In The Furies of Calderon, the nation of Alera has a distinct Roman feel – its armies are organized into “legions,” its nobles have Latin names like Quintus and Atticus. But in this world, people can bond with the living furies of earth, fire, water, and metal, giving them magical abilities that keep the nation safe from the monsters and barbarians along Alera’s borders.

When a spy named Amara discovers a plot against Alera’s First Lord Quintus Sextus, she is ordered to the remote Calderon Valley to find out what the traitors are up to. She meets a 15-year-old boy named Tavi who does not have a fury, an odd occurrence among Alerans.  Amara and Tavi learn that traitorous lords within Alera are working with the monstrous barbarians to bring down the old and weak First Lord Sextus. It is up to Amara and Tavi to stop the coming invasion and bring proof to the First Lord of the conspiracy in his own court.

While the Roman elements weren’t as extensive as I hoped, the book overall was a very good read. The writing was entertaining and fast-paced, making the book feel much shorter than its 500+ pages. The final battle was a bit predictable, but satisfying nonetheless.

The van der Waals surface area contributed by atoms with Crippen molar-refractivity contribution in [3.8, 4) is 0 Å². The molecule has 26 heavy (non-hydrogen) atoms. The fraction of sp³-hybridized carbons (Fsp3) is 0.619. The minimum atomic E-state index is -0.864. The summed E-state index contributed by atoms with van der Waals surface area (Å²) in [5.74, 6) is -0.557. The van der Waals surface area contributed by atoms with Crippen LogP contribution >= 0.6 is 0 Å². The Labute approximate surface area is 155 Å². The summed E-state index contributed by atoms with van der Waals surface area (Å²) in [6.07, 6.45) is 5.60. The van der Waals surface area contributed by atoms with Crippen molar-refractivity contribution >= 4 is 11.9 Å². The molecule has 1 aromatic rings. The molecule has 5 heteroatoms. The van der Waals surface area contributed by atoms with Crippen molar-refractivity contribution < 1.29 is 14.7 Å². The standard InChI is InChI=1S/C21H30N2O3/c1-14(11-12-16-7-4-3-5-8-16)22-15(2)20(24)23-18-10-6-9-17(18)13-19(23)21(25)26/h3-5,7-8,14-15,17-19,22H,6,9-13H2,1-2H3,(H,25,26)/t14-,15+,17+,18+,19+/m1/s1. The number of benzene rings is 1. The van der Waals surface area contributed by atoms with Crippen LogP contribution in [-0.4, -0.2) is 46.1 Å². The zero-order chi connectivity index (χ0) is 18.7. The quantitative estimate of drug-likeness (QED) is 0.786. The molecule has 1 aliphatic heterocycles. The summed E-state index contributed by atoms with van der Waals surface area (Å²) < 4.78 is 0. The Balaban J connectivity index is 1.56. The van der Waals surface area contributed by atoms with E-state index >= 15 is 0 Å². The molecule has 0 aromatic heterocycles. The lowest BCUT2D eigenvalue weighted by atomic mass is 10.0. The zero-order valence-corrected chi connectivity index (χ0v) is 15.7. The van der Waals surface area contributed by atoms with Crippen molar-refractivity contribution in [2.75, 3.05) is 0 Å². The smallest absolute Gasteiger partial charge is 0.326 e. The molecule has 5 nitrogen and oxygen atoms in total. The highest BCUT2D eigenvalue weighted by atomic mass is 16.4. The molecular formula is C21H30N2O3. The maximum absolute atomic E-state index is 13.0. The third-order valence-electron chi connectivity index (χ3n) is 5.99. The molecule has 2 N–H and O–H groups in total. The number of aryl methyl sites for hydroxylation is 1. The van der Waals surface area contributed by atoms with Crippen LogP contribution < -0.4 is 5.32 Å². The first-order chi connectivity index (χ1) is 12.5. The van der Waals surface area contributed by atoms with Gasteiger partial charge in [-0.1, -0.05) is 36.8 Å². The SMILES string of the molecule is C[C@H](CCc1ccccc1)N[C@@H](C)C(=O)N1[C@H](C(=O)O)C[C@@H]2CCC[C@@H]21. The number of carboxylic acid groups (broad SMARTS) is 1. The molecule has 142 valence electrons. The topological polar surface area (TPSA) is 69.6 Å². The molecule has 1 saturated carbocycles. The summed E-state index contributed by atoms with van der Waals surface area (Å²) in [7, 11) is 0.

Most of the characters were finely drawn – Amara, the young spy with something to prove; Fidelias, the villain you could almost agree with. Unfortunately, the only character I couldn’t warm up to was the protagonist Tavi. He was certainly heroic and likeable, but in a way I’d seen before in many other epic fantasies.

Descriptions of the magic system seemed a little thin. I would’ve liked more information on how it worked, and how the furies feel about being bonded to humans. I assume Butcher saved that for later books, along with answers to many other questions.

Despite some nitpicks, The Furies of Calderon was the fun epic fantasy I was looking for, and a promising start to the Codex Alera.

Books in the Codex Alera:

2012: Disaster Porn

I finally saw 2012 on pay-per-view last week only because my wife was on call at the hospital that night and there was nothing on TV. My overall impression is it wasn’t a complete waste of 2 1/2 hours, but I’m glad I didn’t spend $10 to see it in a movie theater.

The first half-hour had me hooked. The main characters were were well drawn, though I think it was the quality of the actors portraying them. And the science behind the end of the world was plausible — as sci-fi stories go — for me to suspend disbelief enough to accept the coming apocalypse (although if you’re worried about the movie scenario, let real science calm your nerves).

But then the world ended, and that’s where things got silly. The main characters could only have so many earthquakes, lava, and crevasses literally chase them before the entire movie started to feel like a deus ex machina in reverse. And where were all the iPads? I mean, come on!

There’s no denying the special effects were spectacular, and that is what saved the movie for me. Yes, I like “disaster porn” — guilty as charged — because it brings me back to the disaster epics I loved to watch as a kid on Sunday afternoons (Crack in the World, When Worlds Collide, etc.).

And that’s pretty much the category I’d place 2012 — save it for a rainy Sunday afternoon. Or a night your spouse is working.